Researchers Find New Method to Grow Tissues

Originally Published MDDI January 2004R&D DIGEST

January 1, 2004

3 Min Read
Researchers Find New Method to Grow Tissues

Originally Published MDDI January 2004


Erik Swain

Shulamit Lavenberg and Robert Langer examine seeded human embryonic stem cells (above). The figure below shows various tissues magnified (Click to enlarge).

Using a biodegradable polymer scaffold, engineers at the Massachusetts Institute of Technology (Cambridge, MA) say they have forged a new approach to tissue engineering. It could eventually lead to tissues being grown for therapeutic applications and replacement organs. 

The MIT team seeded human embryonic stem cells, which could eventually differentiate into various specialized cells, onto the scaffold. They then treated the structure with chemical cues known to stimulate the formation of specific cell types. These chemicals included retinoic acid, transforming growth factor, activin-A, and insulin-like growth factor. As a result, the stem cells formed tissues with characteristics of human cartilage, livers, nerves, and blood vessels. 

In a paper published on the on-line version of the Proceedings of the National Academy of Sciences, the team said this marked “the first time that polymer scaffolds ...promoted proliferation, differentiation, and organization of human embryonic cells into 3-D structures.”

Previously, researchers used one batch of stem cells to create a variety of cell types. They then would isolate the cell type of interest and grow the isolated cells on a polymer scaffold or other medium. 

What's different about the MIT project is that researchers seeded stem cells directly into the scaffold. “We found that with different growth factors, we could push them in different directions,” says project team member Shulamit Levenberg, a research associate in MIT's department of chemical engineering. “For me it was very exciting to see that these cells could move around and start to ‘talk' with one another, generating the different cell types common to a different tissue and organizing into that tissue.”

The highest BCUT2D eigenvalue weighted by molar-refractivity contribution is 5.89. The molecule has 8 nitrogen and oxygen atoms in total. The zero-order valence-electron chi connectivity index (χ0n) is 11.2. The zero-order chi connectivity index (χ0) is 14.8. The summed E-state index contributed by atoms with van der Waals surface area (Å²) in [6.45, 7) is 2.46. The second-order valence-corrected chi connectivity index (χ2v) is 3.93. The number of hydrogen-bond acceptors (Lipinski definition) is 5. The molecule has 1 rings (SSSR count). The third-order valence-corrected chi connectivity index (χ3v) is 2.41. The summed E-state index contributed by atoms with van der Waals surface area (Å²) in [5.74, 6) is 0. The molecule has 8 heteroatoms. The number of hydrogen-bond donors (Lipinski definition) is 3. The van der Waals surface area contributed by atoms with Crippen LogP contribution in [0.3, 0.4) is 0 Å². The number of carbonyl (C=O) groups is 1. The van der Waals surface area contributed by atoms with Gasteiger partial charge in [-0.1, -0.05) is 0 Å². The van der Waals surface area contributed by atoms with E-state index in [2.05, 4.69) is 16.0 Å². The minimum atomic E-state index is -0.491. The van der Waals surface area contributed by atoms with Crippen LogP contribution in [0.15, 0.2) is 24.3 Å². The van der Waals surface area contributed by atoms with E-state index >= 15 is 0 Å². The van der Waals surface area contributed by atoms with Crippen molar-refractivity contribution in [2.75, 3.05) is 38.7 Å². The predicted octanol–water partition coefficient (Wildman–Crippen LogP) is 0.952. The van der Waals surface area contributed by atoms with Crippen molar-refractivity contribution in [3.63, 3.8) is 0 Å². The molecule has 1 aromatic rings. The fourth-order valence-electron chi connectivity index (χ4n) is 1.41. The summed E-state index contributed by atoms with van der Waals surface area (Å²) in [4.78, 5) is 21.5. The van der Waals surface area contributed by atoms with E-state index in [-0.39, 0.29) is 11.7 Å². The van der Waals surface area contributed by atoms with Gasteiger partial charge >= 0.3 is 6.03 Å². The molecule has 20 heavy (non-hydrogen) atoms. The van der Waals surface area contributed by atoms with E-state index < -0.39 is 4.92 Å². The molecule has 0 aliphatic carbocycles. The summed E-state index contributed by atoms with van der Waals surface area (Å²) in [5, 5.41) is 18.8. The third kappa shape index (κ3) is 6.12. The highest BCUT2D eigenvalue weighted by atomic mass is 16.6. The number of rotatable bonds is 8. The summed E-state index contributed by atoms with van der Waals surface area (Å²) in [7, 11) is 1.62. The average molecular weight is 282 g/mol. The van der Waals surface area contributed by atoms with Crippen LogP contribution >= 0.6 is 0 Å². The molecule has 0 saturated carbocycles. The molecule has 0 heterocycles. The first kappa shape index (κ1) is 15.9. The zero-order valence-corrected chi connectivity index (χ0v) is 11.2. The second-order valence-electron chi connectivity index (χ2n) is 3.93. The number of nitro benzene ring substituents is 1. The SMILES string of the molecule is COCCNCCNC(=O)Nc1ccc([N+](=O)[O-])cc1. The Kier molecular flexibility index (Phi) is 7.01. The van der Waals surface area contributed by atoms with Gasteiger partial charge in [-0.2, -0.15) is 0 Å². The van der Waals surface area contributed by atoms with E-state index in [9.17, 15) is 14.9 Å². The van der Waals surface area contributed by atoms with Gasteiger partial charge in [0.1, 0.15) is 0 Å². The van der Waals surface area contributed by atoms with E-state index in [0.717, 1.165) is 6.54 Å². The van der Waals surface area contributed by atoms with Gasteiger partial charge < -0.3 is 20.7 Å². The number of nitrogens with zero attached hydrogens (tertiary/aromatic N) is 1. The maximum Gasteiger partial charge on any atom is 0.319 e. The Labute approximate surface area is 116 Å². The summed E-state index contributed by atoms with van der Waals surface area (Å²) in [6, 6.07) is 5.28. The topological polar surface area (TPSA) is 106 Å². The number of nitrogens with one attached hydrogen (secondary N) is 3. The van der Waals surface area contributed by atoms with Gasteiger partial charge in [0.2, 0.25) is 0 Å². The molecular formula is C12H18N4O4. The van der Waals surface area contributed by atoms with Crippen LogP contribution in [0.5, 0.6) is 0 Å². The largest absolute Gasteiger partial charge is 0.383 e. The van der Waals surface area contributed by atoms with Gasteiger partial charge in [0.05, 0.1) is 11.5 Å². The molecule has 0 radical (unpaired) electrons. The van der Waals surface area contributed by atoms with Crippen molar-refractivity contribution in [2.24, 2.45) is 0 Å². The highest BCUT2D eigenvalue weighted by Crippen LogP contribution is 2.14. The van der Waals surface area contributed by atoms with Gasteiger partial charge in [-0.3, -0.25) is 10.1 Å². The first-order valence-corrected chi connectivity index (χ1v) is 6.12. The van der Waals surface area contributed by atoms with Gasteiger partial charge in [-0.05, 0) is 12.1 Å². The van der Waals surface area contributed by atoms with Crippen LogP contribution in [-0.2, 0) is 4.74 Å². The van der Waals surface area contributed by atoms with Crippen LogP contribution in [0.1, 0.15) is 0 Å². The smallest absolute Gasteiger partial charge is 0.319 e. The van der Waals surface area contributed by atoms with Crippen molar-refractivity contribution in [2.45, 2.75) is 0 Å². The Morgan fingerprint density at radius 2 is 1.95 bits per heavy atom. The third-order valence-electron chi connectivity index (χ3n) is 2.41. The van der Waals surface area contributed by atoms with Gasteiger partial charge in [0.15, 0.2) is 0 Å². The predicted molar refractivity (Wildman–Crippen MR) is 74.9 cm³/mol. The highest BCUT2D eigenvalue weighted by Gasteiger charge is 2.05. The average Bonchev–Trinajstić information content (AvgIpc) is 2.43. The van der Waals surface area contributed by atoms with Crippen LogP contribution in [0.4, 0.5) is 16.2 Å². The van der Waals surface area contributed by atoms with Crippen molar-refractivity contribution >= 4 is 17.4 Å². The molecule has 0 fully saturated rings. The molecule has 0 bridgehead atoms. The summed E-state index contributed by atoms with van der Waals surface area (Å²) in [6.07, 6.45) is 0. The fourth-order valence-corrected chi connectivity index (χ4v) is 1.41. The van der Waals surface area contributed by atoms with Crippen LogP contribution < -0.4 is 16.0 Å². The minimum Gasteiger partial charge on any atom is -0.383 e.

The technique could have implications for studying cell and developmental biology. “When you give cells a three-dimensional structure [on which to grow], it's really a lot more like what's happening in the embryo,” says Levenberg.

The team characterized the structures as “a supportive 3-D environment such as poly(lactic-co-glycolic acid)/poly(L- lactic acid) polymer scaffolds.” Their paper added that the scaffold “provides physical cues for cell orientation and spreading, and pores provide space for remodeling of tissue structures.”

Engineering the scaffolds was a major effort. “If the scaffold is too soft, it collapses under the cells' mechanical forces,” Levenberg says. She notes that the two polymers used degrade at different paces because “that gives cells room to grow while still retaining a support structure for them.”

Collaborating with Levenberg are Robert S. Langer, DSc., an MIT professor of chemical and biochemical engineering; Ngan F. Huang, a 2002 MIT alumna; Erin Lavik, PhD, assistant professor of biomedical and chemical engineering at Yale University (New Haven, CT); Arlin B. Rogers, DVM, PhD, of MIT's division of comparative medicine; and Joseph Itskovitz-Eldor, MD, D Sc., director of the obstetrics and gynecology department at Rambam Medical Center & The Faculty of Medicine, Technion (Haifa, Israel). 

The research has been supported by the National Institutes of Health, and the stem cells used in the experiments come from an NIH-approved line.

Copyright ©2004 Medical Device & Diagnostic Industry

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